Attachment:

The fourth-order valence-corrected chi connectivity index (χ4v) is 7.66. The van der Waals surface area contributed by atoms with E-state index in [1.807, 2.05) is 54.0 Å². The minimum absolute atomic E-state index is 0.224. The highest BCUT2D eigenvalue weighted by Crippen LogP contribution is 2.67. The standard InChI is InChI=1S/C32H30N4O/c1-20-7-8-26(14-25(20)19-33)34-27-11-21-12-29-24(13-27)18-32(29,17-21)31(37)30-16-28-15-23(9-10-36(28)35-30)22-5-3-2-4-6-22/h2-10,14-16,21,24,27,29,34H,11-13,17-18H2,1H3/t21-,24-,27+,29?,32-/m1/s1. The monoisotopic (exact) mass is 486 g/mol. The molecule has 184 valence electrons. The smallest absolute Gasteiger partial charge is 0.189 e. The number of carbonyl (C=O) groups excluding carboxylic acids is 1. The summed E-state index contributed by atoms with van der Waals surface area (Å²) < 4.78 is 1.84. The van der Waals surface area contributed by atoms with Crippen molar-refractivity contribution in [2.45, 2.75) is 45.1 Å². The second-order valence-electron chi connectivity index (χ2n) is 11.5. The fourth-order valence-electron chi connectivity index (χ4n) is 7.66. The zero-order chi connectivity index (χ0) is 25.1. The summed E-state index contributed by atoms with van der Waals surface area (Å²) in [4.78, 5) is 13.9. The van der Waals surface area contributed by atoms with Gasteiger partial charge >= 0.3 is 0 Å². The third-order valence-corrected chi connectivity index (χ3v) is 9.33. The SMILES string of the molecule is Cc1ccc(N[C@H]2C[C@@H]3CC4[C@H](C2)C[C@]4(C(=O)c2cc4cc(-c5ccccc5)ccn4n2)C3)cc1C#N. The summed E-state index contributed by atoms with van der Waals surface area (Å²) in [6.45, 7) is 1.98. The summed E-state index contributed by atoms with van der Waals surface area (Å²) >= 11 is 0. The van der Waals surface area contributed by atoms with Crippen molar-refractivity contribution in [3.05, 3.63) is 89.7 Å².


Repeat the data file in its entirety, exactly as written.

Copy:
The fourth-order valence-corrected chi connectivity index (χ4v) is 7.66. The van der Waals surface area contributed by atoms with E-state index in [1.807, 2.05) is 54.0 Å². The minimum absolute atomic E-state index is 0.224. The highest BCUT2D eigenvalue weighted by Crippen LogP contribution is 2.67. The standard InChI is InChI=1S/C32H30N4O/c1-20-7-8-26(14-25(20)19-33)34-27-11-21-12-29-24(13-27)18-32(29,17-21)31(37)30-16-28-15-23(9-10-36(28)35-30)22-5-3-2-4-6-22/h2-10,14-16,21,24,27,29,34H,11-13,17-18H2,1H3/t21-,24-,27+,29?,32-/m1/s1. The monoisotopic (exact) mass is 486 g/mol. The molecule has 184 valence electrons. The smallest absolute Gasteiger partial charge is 0.189 e. The number of carbonyl (C=O) groups excluding carboxylic acids is 1. The summed E-state index contributed by atoms with van der Waals surface area (Å²) < 4.78 is 1.84. The van der Waals surface area contributed by atoms with Crippen molar-refractivity contribution in [2.45, 2.75) is 45.1 Å². The second-order valence-electron chi connectivity index (χ2n) is 11.5. The fourth-order valence-electron chi connectivity index (χ4n) is 7.66. The zero-order chi connectivity index (χ0) is 25.1. The summed E-state index contributed by atoms with van der Waals surface area (Å²) in [4.78, 5) is 13.9. The van der Waals surface area contributed by atoms with Gasteiger partial charge >= 0.3 is 0 Å². The third-order valence-corrected chi connectivity index (χ3v) is 9.33. The SMILES string of the molecule is Cc1ccc(N[C@H]2C[C@@H]3CC4[C@H](C2)C[C@]4(C(=O)c2cc4cc(-c5ccccc5)ccn4n2)C3)cc1C#N. The summed E-state index contributed by atoms with van der Waals surface area (Å²) in [6.45, 7) is 1.98. The summed E-state index contributed by atoms with van der Waals surface area (Å²) >= 11 is 0. The van der Waals surface area contributed by atoms with Crippen molar-refractivity contribution in [3.05, 3.63) is 89.7 Å².